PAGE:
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Post Tue Oct 24, 2017 10:15 am
gui_guimaraes wrote:
David@VeritasPrep wrote:
OA is A

Nice analysis "Niksworth."

The correct answer will describe the roles of both portions in bold. The first portion describes two possible advantages of the new salt water system. The second portion replies with two disadvantages that are not directly related to the two advantages listed in the first statement. These advantages and disadvantages may seem to be related, but the two advantages are “no chlorine irritation” and “softer skin,” while the two disadvantages are “costs more to install” and “can leave behind a residue on surfaces.” These are not directly related. The non-bold portion in between does mention cost savings and would be related to the disadvantages, but this portion is not bold-faced.

Choice A correctly describes the roles of each of these statements and is the best answer. Choice D is very close to this, but incorrectly describes the second portion as directly refuting the advantages stated in the first. Choice B, C, and E each describe both portions incorrectly. The first portion is not evidence for a claim, it is a claim. The first portion is also not the main conclusion, but merely some possible advantages.

“reply2spg” - the way that I like to approach these questions is to work with one bold-faced portion first. I start with whichever portion I understand the best and I go through all of the answer choices looking at that portion. When I have eliminated all of the possible choices there I am left with two or three choices. I then use the other bold-faced portion to eliminate remaining choices and make the final decision. In this case, if I recognized that the first portion contained some claim advantages, and was not the main conclusion, (eliminate choice C) and was not evidence for a claim but is actually a claim (eliminate E). A, B, and D can then be evaluated using the second bold faced portion. B can be eliminated because the second portion does not support the first. Then we go to A and D and the question comes down to whether the disadvantages are directly related to the advantages as discussed above.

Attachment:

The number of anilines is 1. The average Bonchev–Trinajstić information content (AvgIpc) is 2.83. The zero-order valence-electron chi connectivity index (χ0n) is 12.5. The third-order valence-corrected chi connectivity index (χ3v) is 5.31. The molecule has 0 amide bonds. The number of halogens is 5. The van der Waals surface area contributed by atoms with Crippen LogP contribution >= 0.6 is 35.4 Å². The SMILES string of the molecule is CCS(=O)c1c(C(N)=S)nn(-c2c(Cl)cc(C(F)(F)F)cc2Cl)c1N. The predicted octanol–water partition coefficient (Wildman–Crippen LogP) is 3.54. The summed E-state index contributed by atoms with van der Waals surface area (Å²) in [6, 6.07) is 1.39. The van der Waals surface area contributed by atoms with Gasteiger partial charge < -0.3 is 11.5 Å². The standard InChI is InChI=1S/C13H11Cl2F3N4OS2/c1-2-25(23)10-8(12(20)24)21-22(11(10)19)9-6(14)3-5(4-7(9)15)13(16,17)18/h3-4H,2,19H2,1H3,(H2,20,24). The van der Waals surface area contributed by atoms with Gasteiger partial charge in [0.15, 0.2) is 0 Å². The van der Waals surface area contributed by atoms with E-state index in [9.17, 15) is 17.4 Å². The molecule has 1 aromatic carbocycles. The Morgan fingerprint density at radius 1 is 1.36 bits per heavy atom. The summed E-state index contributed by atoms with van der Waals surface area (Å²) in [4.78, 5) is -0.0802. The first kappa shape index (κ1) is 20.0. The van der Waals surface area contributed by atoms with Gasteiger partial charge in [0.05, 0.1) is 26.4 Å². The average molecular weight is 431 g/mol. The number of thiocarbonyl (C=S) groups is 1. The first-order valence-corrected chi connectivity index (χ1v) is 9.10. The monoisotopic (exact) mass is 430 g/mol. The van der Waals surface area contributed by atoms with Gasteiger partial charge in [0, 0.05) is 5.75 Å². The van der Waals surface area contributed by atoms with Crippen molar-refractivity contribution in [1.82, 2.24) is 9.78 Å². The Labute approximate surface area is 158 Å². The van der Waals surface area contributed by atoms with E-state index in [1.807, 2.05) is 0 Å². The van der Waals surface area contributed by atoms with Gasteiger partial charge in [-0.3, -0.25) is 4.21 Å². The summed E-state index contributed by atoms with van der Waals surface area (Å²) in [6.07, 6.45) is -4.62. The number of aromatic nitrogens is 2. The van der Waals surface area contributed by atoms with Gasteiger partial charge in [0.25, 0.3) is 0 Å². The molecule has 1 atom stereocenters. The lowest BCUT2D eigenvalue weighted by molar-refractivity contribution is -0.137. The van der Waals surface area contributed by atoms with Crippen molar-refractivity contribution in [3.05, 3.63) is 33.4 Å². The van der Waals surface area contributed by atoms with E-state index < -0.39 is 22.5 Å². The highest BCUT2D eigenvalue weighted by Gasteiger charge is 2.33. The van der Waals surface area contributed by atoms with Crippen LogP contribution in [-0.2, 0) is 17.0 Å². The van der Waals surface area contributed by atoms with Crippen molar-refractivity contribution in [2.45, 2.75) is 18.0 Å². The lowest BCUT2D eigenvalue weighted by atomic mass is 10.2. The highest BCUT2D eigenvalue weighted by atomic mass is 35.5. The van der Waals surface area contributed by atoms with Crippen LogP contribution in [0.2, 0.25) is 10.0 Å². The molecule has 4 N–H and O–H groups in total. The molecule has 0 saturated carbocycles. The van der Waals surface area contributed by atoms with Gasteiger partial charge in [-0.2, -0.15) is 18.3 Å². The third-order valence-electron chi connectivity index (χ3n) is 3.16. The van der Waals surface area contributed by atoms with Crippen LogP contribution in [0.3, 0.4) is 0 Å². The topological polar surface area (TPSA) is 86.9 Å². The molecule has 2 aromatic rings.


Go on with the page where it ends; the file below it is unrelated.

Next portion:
By the way, if you enjoy these and want more questions and more useful advice on approaching difficult types of questions like assumptions, "most useful to know," plan questions, and” best completes the passage,” then you should check out the Veritas Critical Reasoning 2 book - I happen to have written many of the questions in that book!

Thanks!
Hi!

Just to clear up some part of of your answer: "The non-bold portion in between does mention cost savings and would be related to the disadvantages, but this portion is not bold-faced. " .Although the non bold portion mentions the cost to MAINTAIN (less expensive), the second bold mentions the cost to install , that could be related but [color=]NOT directly related[/color]. Because the cost to install can be higher than that of regular pools and still be less expensive to maintain. This analyses, in my point of view, reassure the test taker that the correct answer is A. Right?!

Tks!
Sure. You're absolutely right that a pool could be both more expensive to install and less expensive to maintain. There's no contradiction there. But the more salient point, so far as we're concerned, is that the bolded assertion regarding costs is unrelated to the bolded assertions regarding benefits. The debate about whether one of the later bolded claims undermines a non-bolded assertion is immaterial.